Heythrop Journal 56 (5):769-777 (2015)

Cynthia R. Nielsen
University of Dallas
Mass incarceration has become a flashpoint in a number of recent political and public policy debates. Consensus about how to balance the just punishment of offenders with the humanitarian goal of providing inmates with genuine opportunities for reconciliation, rehabilitation, and reintegration into society is lacking. Unfortunately, a dualistic “us-versus-them” narrative surrounding these issues has become entrenched, occluding fruitful dialogue and obscuring our ability to see the detrimental effects that our nation’s punitive turn has created. In this essay, we affirm the insights of Wacquant, Clear, and other sociologists and introduce a theological narrative of solidarity and vulnerability that undermines the “us-versus-them” dichotomy and opens up a path for cultivating a “we” community.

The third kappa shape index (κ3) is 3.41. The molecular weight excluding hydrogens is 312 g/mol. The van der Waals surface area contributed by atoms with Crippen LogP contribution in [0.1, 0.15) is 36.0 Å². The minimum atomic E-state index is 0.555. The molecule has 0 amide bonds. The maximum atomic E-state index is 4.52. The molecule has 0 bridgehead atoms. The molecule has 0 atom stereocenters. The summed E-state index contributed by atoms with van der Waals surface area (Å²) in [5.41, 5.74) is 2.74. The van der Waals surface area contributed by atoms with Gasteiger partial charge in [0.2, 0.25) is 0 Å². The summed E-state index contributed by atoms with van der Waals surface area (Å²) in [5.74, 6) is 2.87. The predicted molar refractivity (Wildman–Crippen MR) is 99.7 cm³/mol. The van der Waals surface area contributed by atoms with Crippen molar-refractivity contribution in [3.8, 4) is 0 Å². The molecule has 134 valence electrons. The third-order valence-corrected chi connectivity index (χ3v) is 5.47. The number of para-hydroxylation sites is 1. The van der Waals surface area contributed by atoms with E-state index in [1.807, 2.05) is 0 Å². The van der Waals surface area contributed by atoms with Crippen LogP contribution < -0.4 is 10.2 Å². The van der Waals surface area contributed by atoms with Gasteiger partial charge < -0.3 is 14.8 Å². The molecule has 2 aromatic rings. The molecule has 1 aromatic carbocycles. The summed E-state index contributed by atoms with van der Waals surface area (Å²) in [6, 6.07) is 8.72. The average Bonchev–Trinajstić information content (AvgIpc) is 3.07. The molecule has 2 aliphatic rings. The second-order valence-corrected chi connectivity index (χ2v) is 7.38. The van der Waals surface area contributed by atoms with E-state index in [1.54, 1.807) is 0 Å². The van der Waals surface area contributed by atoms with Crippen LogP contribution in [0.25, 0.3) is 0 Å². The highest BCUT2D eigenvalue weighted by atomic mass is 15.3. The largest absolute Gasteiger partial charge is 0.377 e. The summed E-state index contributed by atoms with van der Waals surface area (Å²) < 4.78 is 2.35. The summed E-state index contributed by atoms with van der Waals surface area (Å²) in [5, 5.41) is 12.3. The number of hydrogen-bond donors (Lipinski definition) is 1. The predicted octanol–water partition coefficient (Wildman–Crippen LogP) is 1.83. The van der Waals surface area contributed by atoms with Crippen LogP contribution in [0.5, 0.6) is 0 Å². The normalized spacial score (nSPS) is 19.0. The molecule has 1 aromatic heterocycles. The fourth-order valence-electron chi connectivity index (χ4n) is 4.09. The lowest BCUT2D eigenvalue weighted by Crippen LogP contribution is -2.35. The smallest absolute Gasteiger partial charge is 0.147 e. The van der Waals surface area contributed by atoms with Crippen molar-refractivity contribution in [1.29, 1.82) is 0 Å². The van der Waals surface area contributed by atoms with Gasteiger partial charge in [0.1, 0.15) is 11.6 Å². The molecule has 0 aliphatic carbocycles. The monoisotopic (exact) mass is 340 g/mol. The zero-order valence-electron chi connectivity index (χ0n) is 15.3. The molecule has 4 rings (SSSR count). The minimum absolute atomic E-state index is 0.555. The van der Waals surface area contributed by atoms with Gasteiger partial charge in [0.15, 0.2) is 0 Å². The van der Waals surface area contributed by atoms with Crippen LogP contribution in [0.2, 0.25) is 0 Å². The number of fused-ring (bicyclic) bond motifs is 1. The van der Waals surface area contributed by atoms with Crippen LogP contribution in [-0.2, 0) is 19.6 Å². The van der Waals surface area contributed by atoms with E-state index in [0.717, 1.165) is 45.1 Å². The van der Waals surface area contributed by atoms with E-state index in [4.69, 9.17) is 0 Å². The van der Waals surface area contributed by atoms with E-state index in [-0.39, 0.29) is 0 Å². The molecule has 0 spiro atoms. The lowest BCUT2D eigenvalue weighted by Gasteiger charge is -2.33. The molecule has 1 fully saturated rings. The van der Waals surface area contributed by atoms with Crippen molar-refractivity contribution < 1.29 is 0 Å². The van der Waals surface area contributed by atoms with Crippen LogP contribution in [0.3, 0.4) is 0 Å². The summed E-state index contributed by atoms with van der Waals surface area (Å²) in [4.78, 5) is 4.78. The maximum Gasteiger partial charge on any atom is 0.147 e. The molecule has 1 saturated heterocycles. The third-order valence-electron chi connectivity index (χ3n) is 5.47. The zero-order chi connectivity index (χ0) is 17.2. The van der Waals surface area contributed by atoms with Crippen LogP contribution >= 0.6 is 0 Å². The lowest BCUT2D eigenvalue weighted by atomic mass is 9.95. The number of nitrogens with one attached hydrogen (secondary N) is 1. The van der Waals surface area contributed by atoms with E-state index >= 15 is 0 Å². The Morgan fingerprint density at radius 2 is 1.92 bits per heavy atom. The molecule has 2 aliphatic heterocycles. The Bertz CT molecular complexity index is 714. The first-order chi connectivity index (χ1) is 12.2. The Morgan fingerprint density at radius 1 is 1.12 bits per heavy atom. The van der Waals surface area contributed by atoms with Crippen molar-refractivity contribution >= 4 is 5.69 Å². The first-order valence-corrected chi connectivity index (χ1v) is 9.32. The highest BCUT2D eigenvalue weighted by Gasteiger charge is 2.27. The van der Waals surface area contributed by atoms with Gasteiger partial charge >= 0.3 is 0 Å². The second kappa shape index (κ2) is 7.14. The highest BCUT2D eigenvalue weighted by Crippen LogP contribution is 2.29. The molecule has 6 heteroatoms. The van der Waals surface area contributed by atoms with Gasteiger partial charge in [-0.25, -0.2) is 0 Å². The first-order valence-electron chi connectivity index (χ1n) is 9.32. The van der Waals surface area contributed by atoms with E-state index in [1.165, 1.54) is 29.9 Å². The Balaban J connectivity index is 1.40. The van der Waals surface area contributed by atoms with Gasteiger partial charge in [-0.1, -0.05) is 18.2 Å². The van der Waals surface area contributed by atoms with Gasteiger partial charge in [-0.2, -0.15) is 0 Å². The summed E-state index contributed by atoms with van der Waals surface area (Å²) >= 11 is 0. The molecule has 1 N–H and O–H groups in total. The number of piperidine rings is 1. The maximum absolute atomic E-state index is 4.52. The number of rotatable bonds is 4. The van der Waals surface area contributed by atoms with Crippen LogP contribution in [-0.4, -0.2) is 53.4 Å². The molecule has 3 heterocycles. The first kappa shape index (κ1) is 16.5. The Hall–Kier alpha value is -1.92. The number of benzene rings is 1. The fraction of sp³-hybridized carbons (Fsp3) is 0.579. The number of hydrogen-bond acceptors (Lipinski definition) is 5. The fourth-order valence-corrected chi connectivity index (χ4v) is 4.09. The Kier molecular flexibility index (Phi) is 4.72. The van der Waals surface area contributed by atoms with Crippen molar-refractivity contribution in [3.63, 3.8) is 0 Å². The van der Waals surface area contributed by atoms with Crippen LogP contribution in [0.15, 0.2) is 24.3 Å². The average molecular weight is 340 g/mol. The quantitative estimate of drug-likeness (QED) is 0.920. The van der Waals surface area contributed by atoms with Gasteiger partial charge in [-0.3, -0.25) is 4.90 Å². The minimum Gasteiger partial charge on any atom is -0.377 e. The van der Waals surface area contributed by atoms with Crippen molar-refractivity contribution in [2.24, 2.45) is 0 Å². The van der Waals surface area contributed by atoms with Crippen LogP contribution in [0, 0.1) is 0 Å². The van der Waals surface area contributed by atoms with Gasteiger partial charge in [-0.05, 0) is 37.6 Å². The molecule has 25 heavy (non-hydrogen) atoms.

Keywords mass incarceration  Catholic Social Teaching  inmate education  race and incarceration  Loic Wacquant  public good
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DOI 10.1111/heyj.12167
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